1. Where will next year take you?
If you're lucky, one of the 21 destinations National Geographic has named the "Best Trips of 2017" will be on the list. Featuring bustling cities, cultural centers, and natural escapes, the list includes Banff, Canada, Madrid, Spain, and Chengdu, China, to name a few. (National Geographic)
2. This already popular lifestyle trend may just be taking off.
If you haven't brought some extra hygge into your home yet, now is the time. The Danish word for cozy, hygge (which is actually pronounced hoo-gah—news to us!) took the rest of the world by storm in 2016, and people everywhere are now stocking up on candles, blankets and fuzzy socks. With entire books devoted to the word and its connection to happiness set to publish in 2017, it looks like it's going to continue to be a part of our international vernacular. (NYT)
3. American shoppers assume that the more expensive, the better.
A soon-to-be-released study in the Journal of Consumer Research finds that people assume that more-expensive foods are healthier than their cheaper counterparts, even though that's not always the case. “People just couldn’t believe that the ‘healthiest protein bar on the planet’ would cost less than the average bar,” explains the study's co-author. (Science of Us)
4. Teen girls who are concerned with their weight are more likely to drink.
A new report finds that teenage girls who exhibit body image issues—those who try to lose or gain weight despite no medical need to do so—are also more likely to drink alcohol. More research still needs to be done to determine the exact relationship between teen drinking and body confidence. (NY Mag)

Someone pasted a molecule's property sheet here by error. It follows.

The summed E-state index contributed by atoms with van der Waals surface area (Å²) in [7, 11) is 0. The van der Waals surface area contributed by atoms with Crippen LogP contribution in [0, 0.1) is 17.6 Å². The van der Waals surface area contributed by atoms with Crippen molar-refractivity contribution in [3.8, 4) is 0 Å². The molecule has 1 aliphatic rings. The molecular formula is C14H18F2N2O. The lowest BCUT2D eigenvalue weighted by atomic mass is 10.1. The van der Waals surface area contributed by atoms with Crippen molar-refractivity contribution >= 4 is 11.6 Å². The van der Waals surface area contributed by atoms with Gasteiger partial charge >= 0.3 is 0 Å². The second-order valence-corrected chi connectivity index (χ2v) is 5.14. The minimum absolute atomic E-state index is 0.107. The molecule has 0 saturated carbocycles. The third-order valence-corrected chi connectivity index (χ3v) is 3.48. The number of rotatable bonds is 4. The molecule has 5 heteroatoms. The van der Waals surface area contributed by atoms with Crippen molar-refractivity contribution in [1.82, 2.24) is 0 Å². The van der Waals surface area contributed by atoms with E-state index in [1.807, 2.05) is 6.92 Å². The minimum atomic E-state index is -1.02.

5. France is paving the way for sustainable change.
France is now home to the world's first "solar street." The modest 1-kilometer expanse in the village of Tourouvre-au-Perche houses 2,880 panels, which will produce electricity to power the town's street lights. (Tree Hugger)
6. Maternal instincts are hardwired into the brain during pregnancy.
Science shows that pregnancy heightens the size and structure of areas in the brain responsible for feelings and emotional attachment. These changes are thought to help women become more in tune with their children, and they last for two years, on average. (NYT)
7. BPA might mess with our gut bacteria.
In a recent study, dogs that ate out of cans that contained BPA for two weeks showed weakened gut bacteria and metabolism, and some were lacking a key bacterium that metabolizes environmental chemicals. This could be an indication of how BPA effects human health too, according to researchers. (Health Day)